volume controls are turned up: The camaraderie and compassion
exists with enormous illustrations of violence and lack of tenderness.
There were stories of soldiers returning from the Second World
War and being greeted by a sea of faces of women at the barricades,
and not knowing which one they married four or five years previously.
It felt very true to me, that part of the story.
But also, I would say this, that first of all, these characters
are very conscious of the fact that they hardly know each other,
its the thing that pre-occupies them. Theyre holding
on to the idea of something good in the face of something bad.
Q. Nicole, does that raise the stakes for you and Jude in those
few scenes you have?
A. It was certainly something that the three of us talked
about, because it was really like a triangle in terms of Anthony,
Jude and I, when we embarked on this together. It was a strange
coming together when we had the rehearsal period.
Jude and I were like, okay, how do we make it believable,
when we would literally share, at most, a kiss and glances and
the occasional minute touch of a hand, and then make it believable
that that would stay present in someones head and be their
light for such a long period of time and draw them back.
I would constantly be saying to Anthony, are you sure weve
got enough? And it was more up to him to know what hed
captured, because I think we were both so existing in it, that
youre really in the hands of the director.
And I hope, you hope, that people will buy into it, that people
will believe it. Its also an idea that Jude and I bought
into, as we were basically passing ships in the night, because
he would be carrying one part of the film, and I would go back
to America, and then I would come back and he would go back to
London, so we were constantly crossing in the night.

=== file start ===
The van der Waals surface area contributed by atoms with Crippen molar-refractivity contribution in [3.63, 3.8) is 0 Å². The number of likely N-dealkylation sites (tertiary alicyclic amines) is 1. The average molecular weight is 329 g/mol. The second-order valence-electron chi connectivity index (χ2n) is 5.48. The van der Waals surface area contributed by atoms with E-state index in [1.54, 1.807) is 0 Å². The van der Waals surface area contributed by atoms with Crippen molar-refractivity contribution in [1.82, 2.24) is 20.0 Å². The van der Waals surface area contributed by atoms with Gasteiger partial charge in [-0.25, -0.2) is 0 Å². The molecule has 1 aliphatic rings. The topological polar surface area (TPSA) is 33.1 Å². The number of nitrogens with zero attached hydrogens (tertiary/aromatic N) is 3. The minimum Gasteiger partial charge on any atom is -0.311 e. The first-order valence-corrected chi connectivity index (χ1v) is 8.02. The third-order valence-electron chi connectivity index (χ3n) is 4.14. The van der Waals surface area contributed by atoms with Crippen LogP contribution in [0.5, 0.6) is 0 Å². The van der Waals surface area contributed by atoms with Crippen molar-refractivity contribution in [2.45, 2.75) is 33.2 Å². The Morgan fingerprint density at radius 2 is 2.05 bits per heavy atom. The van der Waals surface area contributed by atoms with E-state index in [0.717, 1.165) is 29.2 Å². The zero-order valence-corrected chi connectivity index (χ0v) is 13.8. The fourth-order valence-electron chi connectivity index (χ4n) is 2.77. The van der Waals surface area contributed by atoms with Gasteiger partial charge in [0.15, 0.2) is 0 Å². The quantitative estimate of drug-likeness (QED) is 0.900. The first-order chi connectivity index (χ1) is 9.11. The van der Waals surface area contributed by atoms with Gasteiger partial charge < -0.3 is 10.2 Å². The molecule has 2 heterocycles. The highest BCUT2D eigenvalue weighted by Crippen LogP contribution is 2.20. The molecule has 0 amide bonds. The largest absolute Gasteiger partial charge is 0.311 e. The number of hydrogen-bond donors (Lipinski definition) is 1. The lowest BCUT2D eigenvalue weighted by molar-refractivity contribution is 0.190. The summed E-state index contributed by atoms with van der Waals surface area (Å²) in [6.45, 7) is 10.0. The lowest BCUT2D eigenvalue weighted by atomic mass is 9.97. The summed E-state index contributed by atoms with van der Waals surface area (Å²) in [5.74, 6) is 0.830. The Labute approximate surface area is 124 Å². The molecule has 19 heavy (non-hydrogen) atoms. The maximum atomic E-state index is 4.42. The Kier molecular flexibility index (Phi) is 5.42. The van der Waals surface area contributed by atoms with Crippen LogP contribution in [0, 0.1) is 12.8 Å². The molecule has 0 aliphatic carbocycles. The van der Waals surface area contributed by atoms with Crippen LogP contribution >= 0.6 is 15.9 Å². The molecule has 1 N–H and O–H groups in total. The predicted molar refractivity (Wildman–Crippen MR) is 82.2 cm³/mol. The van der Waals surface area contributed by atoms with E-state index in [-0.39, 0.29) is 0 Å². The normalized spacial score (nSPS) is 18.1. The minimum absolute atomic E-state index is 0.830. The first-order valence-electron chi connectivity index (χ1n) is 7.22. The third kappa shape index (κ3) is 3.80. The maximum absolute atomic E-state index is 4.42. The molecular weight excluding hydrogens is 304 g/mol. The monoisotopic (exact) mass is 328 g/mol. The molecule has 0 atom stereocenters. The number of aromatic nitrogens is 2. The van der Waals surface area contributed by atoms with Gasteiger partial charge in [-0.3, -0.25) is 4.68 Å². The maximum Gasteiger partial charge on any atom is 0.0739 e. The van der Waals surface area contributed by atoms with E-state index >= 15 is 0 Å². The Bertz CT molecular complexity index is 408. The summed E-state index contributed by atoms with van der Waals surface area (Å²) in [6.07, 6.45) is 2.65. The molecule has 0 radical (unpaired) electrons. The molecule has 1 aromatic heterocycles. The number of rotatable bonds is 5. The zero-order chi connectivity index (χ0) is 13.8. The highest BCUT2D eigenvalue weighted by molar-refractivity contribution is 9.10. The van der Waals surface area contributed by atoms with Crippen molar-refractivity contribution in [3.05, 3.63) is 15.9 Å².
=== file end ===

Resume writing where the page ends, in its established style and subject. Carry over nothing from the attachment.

But we would constantly say to each other, hold it, remember it
in the scenes, the presence of each other. Because we were both
very much aware of trying to feed that into each scene, to the
point where you feel snow and you remember Inman, that everybody,
somehow, has a presence of the person, that youre still
seeing the world through there eyes. Which I think is when you
are existing with the thought of someone, you view the world with
them, even if theyre not there.
AM: I wrote this moment, when Ada is reading from Wuthering
Heights, about the love of Kathy and Heathcliff (Little
visible delight, but necessary.) And that seemed to be the
clue to the character.
But also, we werent simply trying to make a love story,
and I think if we had, wed have approached the film differently.
The relationship between Ada and Ruby is at least as significant
as the one between Ada and Inman. And the fact that theyre
both on journeys, and their journeys collide, is important ,and
it was also the case that Jude is on an odyssey to get home. Ada
stands in for home. In the same way that there is a real Cold
Mountain, theres a series of Buddhist poems called Cold
Mountain, which is a spiritual destination.
If youll allow me to at least say there are other things
going on in this film, one which is to look at how people find
redemption, and how they find atonement, and the whole emotion
of walking and journeying, in the same way that a pilgrimage in
the medieval period was a penance that you did to be allowed home.
That was very much in my mind in the film, as well as the simple
romantic connection between a man and a woman.